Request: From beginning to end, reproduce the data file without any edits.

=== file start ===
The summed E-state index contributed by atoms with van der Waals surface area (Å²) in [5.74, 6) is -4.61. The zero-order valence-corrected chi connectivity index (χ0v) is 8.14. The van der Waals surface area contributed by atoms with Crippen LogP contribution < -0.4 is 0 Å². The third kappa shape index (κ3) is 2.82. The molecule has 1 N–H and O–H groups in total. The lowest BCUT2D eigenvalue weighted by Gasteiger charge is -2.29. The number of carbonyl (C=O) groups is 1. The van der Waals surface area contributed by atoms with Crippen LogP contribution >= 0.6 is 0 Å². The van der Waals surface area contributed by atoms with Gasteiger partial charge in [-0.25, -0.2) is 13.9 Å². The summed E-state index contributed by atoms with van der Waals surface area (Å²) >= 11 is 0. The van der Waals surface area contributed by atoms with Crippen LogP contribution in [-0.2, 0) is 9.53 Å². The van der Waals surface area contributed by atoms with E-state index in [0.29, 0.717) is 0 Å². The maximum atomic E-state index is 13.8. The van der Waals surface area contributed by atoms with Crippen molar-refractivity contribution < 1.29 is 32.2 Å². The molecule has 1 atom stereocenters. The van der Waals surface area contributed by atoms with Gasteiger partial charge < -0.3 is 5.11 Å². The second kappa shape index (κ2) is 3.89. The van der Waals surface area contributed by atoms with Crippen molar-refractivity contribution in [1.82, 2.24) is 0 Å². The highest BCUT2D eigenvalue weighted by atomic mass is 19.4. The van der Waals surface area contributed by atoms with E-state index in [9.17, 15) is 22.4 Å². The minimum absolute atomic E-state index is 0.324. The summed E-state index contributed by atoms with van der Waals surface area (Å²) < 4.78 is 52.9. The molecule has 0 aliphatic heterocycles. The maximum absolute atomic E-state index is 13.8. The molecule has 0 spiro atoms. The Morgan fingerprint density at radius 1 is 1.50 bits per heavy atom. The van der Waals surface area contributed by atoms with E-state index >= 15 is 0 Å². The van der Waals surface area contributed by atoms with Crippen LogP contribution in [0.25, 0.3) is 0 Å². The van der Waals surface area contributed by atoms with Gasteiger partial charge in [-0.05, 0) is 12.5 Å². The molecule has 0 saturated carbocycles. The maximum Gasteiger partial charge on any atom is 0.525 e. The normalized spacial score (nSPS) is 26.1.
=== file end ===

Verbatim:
The summed E-state index contributed by atoms with van der Waals surface area (Å²) in [5.74, 6) is -4.61. The zero-order valence-corrected chi connectivity index (χ0v) is 8.14. The van der Waals surface area contributed by atoms with Crippen LogP contribution < -0.4 is 0 Å². The third kappa shape index (κ3) is 2.82. The molecule has 1 N–H and O–H groups in total. The lowest BCUT2D eigenvalue weighted by Gasteiger charge is -2.29. The number of carbonyl (C=O) groups is 1. The van der Waals surface area contributed by atoms with Crippen LogP contribution >= 0.6 is 0 Å². The van der Waals surface area contributed by atoms with Gasteiger partial charge in [-0.25, -0.2) is 13.9 Å². The summed E-state index contributed by atoms with van der Waals surface area (Å²) >= 11 is 0. The van der Waals surface area contributed by atoms with Crippen LogP contribution in [-0.2, 0) is 9.53 Å². The van der Waals surface area contributed by atoms with E-state index in [0.29, 0.717) is 0 Å². The maximum atomic E-state index is 13.8. The van der Waals surface area contributed by atoms with Crippen molar-refractivity contribution < 1.29 is 32.2 Å². The molecule has 1 atom stereocenters. The van der Waals surface area contributed by atoms with Gasteiger partial charge < -0.3 is 5.11 Å². The second kappa shape index (κ2) is 3.89. The van der Waals surface area contributed by atoms with Crippen molar-refractivity contribution in [1.82, 2.24) is 0 Å². The highest BCUT2D eigenvalue weighted by atomic mass is 19.4. The van der Waals surface area contributed by atoms with E-state index in [9.17, 15) is 22.4 Å². The minimum absolute atomic E-state index is 0.324. The summed E-state index contributed by atoms with van der Waals surface area (Å²) < 4.78 is 52.9. The molecule has 0 aliphatic heterocycles. The maximum absolute atomic E-state index is 13.8. The molecule has 0 spiro atoms. The Morgan fingerprint density at radius 1 is 1.50 bits per heavy atom. The van der Waals surface area contributed by atoms with E-state index >= 15 is 0 Å². The van der Waals surface area contributed by atoms with Crippen LogP contribution in [0.25, 0.3) is 0 Å². The van der Waals surface area contributed by atoms with Gasteiger partial charge in [-0.05, 0) is 12.5 Å². The molecule has 0 saturated carbocycles. The maximum Gasteiger partial charge on any atom is 0.525 e. The normalized spacial score (nSPS) is 26.1.